Friday, July 9, 2010

Internships at the MF

Part of my role as Director of Education here at the Mattress Factory involves coordinating internships. This is great because I have the unique opportunity to meet and get to know many young students as they assemble a professional pathway or imagine their post-graduation role within the world. For some, an internship can give insight into what it is they are passionate about and how to translate what they love into what they do. For others, an internship can be a stepping-stone or a bullet point on their resume. An internship can show an individual as much about what it is they do NOT want to do, as it can about what they do want to do. No matter the outcome, an internship can be a life-altering experience that forces a change of major, change of perception, or perhaps just a change of scenery.

Anymore, I find that college students want bigger, longer, and more intensive internships—they want to stay for two (or three) semesters instead of one, want to spend 20 (or 40) hours at the MF, instead of 12. This new trend is so mutually beneficial. The individual gets the inside scoop and is folded into the full-time staff as an integral member. The organization gets a whole lot more work done!

Ok, it’s more than that: student interns come loaded with freshly honed, cutting edge skills. For those of us who have been sitting behind desks for a few years, it’s an opportunity to learn from the student and see contemporary points of view. We can ask questions like, “How would you organize this information?” “What tools would you use to convey this message?” “How would you prioritize this to-do list?” “Can you help me decide if we’ve been successful?”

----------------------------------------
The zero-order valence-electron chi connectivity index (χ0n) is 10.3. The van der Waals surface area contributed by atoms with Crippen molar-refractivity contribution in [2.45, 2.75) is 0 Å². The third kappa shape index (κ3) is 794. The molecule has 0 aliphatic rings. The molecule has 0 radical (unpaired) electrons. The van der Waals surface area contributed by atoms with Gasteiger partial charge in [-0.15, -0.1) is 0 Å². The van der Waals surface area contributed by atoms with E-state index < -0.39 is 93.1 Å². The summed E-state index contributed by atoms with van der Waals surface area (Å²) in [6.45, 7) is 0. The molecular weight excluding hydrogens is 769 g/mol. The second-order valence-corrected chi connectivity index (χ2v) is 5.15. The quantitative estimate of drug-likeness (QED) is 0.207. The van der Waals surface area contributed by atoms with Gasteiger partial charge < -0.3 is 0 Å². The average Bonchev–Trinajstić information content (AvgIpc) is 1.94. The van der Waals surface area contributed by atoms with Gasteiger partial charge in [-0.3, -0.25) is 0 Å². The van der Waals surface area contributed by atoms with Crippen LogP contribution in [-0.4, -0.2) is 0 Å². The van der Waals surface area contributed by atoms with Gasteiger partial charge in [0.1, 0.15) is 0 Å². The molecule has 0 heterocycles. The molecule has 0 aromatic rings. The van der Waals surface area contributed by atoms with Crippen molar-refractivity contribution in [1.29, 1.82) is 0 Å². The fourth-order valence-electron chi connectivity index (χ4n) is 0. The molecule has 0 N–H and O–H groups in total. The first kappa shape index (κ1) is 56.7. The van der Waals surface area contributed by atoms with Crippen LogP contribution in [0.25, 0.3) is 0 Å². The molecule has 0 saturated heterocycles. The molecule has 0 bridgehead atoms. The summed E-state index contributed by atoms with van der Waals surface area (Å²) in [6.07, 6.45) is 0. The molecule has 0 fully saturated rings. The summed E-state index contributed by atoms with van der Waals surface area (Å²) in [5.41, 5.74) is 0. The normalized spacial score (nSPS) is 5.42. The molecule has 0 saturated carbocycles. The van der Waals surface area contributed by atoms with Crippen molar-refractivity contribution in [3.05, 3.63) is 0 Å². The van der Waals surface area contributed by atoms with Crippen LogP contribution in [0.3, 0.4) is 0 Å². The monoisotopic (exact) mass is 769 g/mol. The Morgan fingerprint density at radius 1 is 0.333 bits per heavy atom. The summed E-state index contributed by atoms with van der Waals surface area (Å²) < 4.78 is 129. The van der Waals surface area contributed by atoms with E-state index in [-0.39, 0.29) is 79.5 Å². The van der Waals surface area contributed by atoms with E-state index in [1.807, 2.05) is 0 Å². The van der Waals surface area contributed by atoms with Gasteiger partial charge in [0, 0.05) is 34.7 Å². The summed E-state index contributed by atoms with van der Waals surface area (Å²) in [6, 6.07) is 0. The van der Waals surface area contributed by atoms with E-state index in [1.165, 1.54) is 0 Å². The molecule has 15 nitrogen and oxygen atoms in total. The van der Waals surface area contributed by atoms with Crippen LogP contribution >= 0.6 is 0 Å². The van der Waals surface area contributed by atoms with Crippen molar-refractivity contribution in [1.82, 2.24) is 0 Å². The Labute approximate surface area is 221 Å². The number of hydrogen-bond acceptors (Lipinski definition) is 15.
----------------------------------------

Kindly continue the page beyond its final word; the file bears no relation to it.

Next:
At the Mattress Factory, we are lucky to have interns from all over the world -- from local universities, and from universities far and wide. We have enjoyed working with interns with a range of ages and interests. Some have master’s degrees, some don’t yet have high school diplomas. An individual’s unique perspective and experiences are what draws us to them (and probably vice versa).

Having an intern means developing projects, asking and answering a million questions, giving advice, and in the end it means saying goodbye to somebody who you probably grew to depend on. In many cases, it can even mean saying goodbye to a friend. But, in the BEST cases, it means watching somebody take off into a wild world of choices and opportunities, hopefully made a little easier by having had a fruitful experience working at the Mattress Factory.

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